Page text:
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How to Turn Friendship Into Love

Fascinating new research provides a potential roadmap.

Africa Studio/Shutterstock
Source: Africa Studio/Shutterstock

If you’re in the friend zone, how do you get out?

Whether she’s a new acquaintance or he’s someone you’ve known for years, having a friend who isn’t clearly reciprocating or denying your romantic interest is a challenging situation to navigate. Do you profess your love and risk losing the friendship? Do you bide your time, just waiting for something to happen? Or do you let it go, try to add some distance to your friendship, and look for love elsewhere?

Hidden love can be frustrating and emotionally distressing. Your heart pounds every time you’re with your friend, but you have no clear evidence that your friend feels (or doesn’t feel) the same way. You might feel anxious and uncertain, but hopeful as well: Could this turn into a romantic relationship?

For heterosexual individuals in other-sex friendships (also called cross-sex friendships or opposite-sex friendships), sexual and romantic tensions often run strong, even if there are no behaviors that clearly deviate from the norms that define friendship (Kaplan & Keys, 1997). We might be painfully aware of our own desires, all the while questioning where the other person stands. Is she interested? Does he want something more?

A new study out of the University of Maryland suggests that friendships are more likely to transition into romantic relationships when individuals engage in a bit of a cognitively biased thinking (Lemay & Wolf, 2016). It turns out that many enamored individuals project their strong romantic feelings onto their friends, even when those friends aren’t actually interested. In other words, people with strong feelings often overestimate their other-sex friends’ romantic interest in them. This false thinking has a fascinating outcome: It motives individuals to initiate real behaviors that can actually cause friends to reciprocate their interest.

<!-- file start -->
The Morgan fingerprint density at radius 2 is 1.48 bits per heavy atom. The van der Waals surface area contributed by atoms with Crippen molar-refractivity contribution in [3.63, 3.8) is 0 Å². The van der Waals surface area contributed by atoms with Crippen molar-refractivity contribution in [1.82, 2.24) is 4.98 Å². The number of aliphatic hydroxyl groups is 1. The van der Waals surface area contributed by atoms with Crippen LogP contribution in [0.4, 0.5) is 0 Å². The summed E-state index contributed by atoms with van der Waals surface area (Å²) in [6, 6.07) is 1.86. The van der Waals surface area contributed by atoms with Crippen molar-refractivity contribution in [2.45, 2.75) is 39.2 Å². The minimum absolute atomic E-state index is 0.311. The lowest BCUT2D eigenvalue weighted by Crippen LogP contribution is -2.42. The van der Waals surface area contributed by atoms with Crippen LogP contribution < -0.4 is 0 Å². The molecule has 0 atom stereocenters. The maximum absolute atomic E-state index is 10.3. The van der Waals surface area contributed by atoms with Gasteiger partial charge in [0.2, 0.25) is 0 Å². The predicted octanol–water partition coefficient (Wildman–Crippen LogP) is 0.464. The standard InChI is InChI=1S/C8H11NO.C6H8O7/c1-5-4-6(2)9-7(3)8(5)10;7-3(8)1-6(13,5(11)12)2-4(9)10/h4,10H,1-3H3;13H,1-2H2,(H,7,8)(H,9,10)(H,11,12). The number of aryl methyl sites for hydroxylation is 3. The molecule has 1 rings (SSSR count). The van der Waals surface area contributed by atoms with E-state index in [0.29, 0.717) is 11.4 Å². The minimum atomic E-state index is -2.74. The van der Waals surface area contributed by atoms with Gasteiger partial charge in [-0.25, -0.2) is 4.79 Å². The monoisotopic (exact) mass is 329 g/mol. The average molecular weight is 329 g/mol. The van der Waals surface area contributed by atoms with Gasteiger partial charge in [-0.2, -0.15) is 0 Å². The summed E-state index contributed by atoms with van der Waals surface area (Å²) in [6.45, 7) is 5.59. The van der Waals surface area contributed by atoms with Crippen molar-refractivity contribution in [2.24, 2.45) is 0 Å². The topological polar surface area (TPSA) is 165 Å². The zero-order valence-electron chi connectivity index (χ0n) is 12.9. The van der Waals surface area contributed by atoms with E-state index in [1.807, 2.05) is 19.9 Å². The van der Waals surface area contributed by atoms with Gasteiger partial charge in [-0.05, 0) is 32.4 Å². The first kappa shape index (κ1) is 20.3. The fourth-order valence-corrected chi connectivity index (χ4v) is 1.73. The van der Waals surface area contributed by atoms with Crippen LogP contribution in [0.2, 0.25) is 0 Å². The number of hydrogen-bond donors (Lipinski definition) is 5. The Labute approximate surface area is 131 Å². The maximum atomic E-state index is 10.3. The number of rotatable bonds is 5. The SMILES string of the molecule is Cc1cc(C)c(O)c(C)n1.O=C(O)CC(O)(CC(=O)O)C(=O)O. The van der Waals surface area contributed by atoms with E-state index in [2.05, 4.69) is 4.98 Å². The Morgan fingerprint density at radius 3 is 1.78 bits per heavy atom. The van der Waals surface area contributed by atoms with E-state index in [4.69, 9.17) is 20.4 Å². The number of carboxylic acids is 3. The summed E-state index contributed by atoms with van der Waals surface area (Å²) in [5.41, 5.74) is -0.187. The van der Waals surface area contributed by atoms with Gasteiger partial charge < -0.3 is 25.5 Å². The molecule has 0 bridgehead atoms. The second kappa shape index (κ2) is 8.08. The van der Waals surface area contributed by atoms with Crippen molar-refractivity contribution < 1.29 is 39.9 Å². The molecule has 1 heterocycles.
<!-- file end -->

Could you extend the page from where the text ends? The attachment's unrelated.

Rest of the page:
It goes like this:

  • Person A and Person B are friends.
  • Person A holds strong feelings of romantic and sexual attraction for Person B, and projects those feelings on to Person B such that Person A thinks Person B is attracted to him/herself.
  • The belief of romantic reciprocation gives Person A the confidence to enact behaviors that can actually have a real favorable influence on Person B’s feelings.
  • Person A might flirt more, dress to impress, engage in intimate conversations, etc. In other words, Person A behaves differently because of a false belief that Person B is interested.
  • The outcome: Person B becomes interested.

Self-fulfilling prophecies can be powerful mechanisms and they underscore the importance of our thoughts and beliefs during social interactions. If we believe others are attracted to us, we might in fact do the behaviors that actually make them attracted to us, confirming our initial belief. And what was initially an illusion becomes reality.

Projection of romantic interest is not a universal phenomenon in other-sex friendships, even when those strong romantic feelings are held. The research tested the effect of self-perception on projection and discovered that people who viewed themselves as highly desirable partners engaged in projection more than those with less-favorable self-views (Lemay & Wolf, 2016). If you think yourself to be highly desirable, you may be more apt to think friends agree.

Further, projection doesn’t always lead to romantic interest, even when it motivates relationship initiation behaviors (e.g., flirting). Attraction can be positively influenced, but only if it starts off as neutral to favorable. If a friend doesn’t view his or her pursuer as a desirable romantic partner (e.g., having high mate value), the outcome isn’t favorable (Lemay & Wolf, 2016). Further, there’s a dark side to projection, as it could produce unwanted sexual advances if not tempered with an accurate sensitivity to feedback received during social interaction.

In sum, for many people, strong feelings of romantic interest form the foundation for a cognitive-behavioral sequence that creates the opportunity to transition a friendship into romance. These processes are often already at work in a friendship, but now we see how they transpire. To turn a friendship that’s viable for love into an actual romantic relationship, the take-home message is to do something: Flirt like your friend is interested, and then see how it’s received. At its heart, the study identifies behavior as the game changer in attraction.


Lemay, E. P., & Wolf, N. R. (2016). Projection of Romantic and Sexual Desire in Opposite-Sex Friendships How Wishful Thinking Creates a Self-Fulfilling Prophecy. Personality and Social Psychology Bulletin, 42, 864-878.

Kaplan, D. L., & Keys, C. B. (1997). Sex and relationship variables as predictors of sexual attraction in cross-sex platonic friend-ships between young heterosexual adults. Journal of Social and Personal Relationships, 14, 191-206.

More from Theresa E. DiDonato Ph.D.
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